Rhode Island was the last state to have a full constitutional convention back in January 1986 when it was held at the State House and the Garrahy Judicial Complex in Providence. Voters the following November approved 11 of the 14 ballot questions that emerged from the convention. 

Every 10 years, voters have the opportunity to decide if there should be a convention to amend or revise the Constitution. Voters approved the 1984 Constitutional Convention question but rejected the question in 1994, 2004 and 2014.

Common Cause Rhode Island does not yet have a position on whether there should be a convention, Marion said. The organization opposed the question when it was on the ballot in 2004 and took a neutral position on the question in 2014. “Right now there aren’t organized efforts for or against a convention that I’m aware of, so it’s difficult to judge momentum,” he said. 

The only group expressly prohibited from voting in Rhode Island is anyone currently incarcerated on a felony charge. That has led to suggestions that the absence of language prohibiting noncitizens from voting means no amendment would be necessary. 

Not likely, according to Roger Williams University Professor of Law Peter Margulies.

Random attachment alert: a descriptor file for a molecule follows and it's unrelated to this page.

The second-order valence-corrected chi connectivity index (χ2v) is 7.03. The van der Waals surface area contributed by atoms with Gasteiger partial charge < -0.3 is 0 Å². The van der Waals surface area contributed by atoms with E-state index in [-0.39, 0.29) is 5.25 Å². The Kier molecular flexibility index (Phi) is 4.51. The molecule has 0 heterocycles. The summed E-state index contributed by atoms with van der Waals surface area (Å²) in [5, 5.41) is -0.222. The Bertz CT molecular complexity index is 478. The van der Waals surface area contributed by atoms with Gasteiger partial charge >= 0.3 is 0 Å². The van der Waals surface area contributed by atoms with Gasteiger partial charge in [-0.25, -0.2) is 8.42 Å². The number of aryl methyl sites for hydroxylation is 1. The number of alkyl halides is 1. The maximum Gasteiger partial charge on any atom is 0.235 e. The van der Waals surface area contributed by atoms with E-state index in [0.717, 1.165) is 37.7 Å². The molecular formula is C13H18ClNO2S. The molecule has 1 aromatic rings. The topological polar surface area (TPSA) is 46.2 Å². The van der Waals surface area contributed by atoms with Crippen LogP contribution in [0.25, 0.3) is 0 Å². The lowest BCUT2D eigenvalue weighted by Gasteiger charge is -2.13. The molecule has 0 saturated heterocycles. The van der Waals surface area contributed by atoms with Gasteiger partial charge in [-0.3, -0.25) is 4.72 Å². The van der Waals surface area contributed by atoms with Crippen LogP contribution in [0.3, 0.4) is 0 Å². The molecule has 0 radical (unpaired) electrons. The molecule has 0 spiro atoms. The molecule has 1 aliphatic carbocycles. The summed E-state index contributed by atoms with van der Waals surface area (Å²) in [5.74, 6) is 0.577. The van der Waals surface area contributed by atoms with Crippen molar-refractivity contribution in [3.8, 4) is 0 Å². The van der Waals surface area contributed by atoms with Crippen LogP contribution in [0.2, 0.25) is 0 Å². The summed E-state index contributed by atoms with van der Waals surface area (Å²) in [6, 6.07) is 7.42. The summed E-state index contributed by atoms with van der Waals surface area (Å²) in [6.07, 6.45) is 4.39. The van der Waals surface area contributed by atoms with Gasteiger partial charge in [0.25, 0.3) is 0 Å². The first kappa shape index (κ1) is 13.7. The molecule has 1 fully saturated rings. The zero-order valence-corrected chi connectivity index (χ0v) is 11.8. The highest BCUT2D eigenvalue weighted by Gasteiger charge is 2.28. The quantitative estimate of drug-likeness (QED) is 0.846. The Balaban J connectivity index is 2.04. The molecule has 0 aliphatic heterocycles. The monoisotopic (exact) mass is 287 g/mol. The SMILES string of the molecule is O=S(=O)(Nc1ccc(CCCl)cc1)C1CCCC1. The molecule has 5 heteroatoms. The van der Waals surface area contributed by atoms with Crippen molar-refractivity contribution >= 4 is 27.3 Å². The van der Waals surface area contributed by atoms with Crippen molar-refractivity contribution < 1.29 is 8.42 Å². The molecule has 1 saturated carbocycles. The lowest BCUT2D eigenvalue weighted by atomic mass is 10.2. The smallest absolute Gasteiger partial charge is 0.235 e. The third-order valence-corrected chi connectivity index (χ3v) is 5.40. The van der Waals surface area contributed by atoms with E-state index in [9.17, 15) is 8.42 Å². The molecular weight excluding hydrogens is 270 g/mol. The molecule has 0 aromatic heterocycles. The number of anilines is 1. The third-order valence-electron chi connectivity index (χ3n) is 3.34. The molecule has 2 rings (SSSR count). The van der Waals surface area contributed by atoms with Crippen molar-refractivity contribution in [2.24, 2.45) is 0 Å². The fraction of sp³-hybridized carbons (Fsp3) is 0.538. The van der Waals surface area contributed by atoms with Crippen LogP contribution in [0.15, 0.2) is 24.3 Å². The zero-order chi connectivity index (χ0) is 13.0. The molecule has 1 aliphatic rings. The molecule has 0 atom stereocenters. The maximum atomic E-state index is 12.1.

“The Rhode Island Constitution, in its voting provisions, seems to be currently limited to U.S. citizens,” Margulies said. “That suggests that a constitutional amendment might be required.

“In legal interpretation,” he added, “silence implies exclusion.”

Residents excited about voting prospects 

Until asked by the Rhode Island Current, the idea of voting as a noncitizen was not on stylist Elizabeth Cuevas’ radar. 

woman standing in hair salaon
“It sounds like a good idea to me,” stylist Elizabeth Cuevas of Disnalda Beauty Salon in Providence says of a bill that would let municipalities decide whether to grant voting rights to noncitizens. (Photo by Michael Salerno/Rhode Island Current)

“It sounds like a good idea to me,” Cuevas, 51, an immigrant from the Dominican Republic, said in Spanish during a break at Disnalda Beauty Salon in Olneyville. She said she gained her legal permanent resident status two years ago. As such, she cannot vote and must wait another three years to apply for naturalization by federal law.  

“Perhaps now we’ll be able to change things,” she added. “We have the right to feel like a part of the conversation and that our voices are heard.”

For Luz Rojas, 56, of Cumberland, the idea elicited genuine excitement. 

“We did not come here to live off of the backs of others,” Rojas, an immigrant from Medellín, Colombia, and a greeter and screener for the Rhode Island Lead Safe Homes Program at Progresso Latino in Central Falls, said in Spanish. “We came here to work and earned our right to vote.”